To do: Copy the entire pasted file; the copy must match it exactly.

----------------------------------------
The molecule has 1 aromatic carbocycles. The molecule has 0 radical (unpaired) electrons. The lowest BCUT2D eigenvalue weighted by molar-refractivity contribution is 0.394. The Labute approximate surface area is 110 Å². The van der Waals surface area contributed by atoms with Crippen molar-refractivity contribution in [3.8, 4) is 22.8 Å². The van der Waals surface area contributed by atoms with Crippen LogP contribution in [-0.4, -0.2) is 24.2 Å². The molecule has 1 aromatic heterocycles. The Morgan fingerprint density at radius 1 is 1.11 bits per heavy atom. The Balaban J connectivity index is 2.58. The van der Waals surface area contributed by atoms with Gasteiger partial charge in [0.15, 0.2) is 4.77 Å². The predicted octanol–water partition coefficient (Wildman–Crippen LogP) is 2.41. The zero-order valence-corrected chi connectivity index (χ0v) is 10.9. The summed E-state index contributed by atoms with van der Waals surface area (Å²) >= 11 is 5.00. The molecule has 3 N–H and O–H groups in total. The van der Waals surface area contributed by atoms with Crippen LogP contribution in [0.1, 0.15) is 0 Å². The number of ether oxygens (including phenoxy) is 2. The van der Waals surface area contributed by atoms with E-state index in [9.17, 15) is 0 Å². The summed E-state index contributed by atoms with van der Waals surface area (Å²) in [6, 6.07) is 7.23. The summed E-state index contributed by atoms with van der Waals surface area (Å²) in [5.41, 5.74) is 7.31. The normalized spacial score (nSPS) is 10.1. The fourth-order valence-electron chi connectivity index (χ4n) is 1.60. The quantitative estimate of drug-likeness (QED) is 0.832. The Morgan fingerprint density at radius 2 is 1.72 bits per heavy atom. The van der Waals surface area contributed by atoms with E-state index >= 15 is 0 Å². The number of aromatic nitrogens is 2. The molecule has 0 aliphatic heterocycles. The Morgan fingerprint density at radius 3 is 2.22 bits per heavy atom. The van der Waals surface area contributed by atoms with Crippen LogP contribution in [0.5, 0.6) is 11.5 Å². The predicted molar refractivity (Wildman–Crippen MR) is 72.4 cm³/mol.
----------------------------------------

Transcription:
The molecule has 1 aromatic carbocycles. The molecule has 0 radical (unpaired) electrons. The lowest BCUT2D eigenvalue weighted by molar-refractivity contribution is 0.394. The Labute approximate surface area is 110 Å². The van der Waals surface area contributed by atoms with Crippen molar-refractivity contribution in [3.8, 4) is 22.8 Å². The van der Waals surface area contributed by atoms with Crippen LogP contribution in [-0.4, -0.2) is 24.2 Å². The molecule has 1 aromatic heterocycles. The Morgan fingerprint density at radius 1 is 1.11 bits per heavy atom. The Balaban J connectivity index is 2.58. The van der Waals surface area contributed by atoms with Gasteiger partial charge in [0.15, 0.2) is 4.77 Å². The predicted octanol–water partition coefficient (Wildman–Crippen LogP) is 2.41. The zero-order valence-corrected chi connectivity index (χ0v) is 10.9. The summed E-state index contributed by atoms with van der Waals surface area (Å²) >= 11 is 5.00. The molecule has 3 N–H and O–H groups in total. The van der Waals surface area contributed by atoms with Crippen LogP contribution in [0.1, 0.15) is 0 Å². The number of ether oxygens (including phenoxy) is 2. The van der Waals surface area contributed by atoms with E-state index in [9.17, 15) is 0 Å². The summed E-state index contributed by atoms with van der Waals surface area (Å²) in [6, 6.07) is 7.23. The summed E-state index contributed by atoms with van der Waals surface area (Å²) in [5.41, 5.74) is 7.31. The normalized spacial score (nSPS) is 10.1. The fourth-order valence-electron chi connectivity index (χ4n) is 1.60. The quantitative estimate of drug-likeness (QED) is 0.832. The Morgan fingerprint density at radius 2 is 1.72 bits per heavy atom. The van der Waals surface area contributed by atoms with E-state index >= 15 is 0 Å². The number of aromatic nitrogens is 2. The molecule has 0 aliphatic heterocycles. The Morgan fingerprint density at radius 3 is 2.22 bits per heavy atom. The van der Waals surface area contributed by atoms with Crippen LogP contribution in [0.5, 0.6) is 11.5 Å². The predicted molar refractivity (Wildman–Crippen MR) is 72.4 cm³/mol.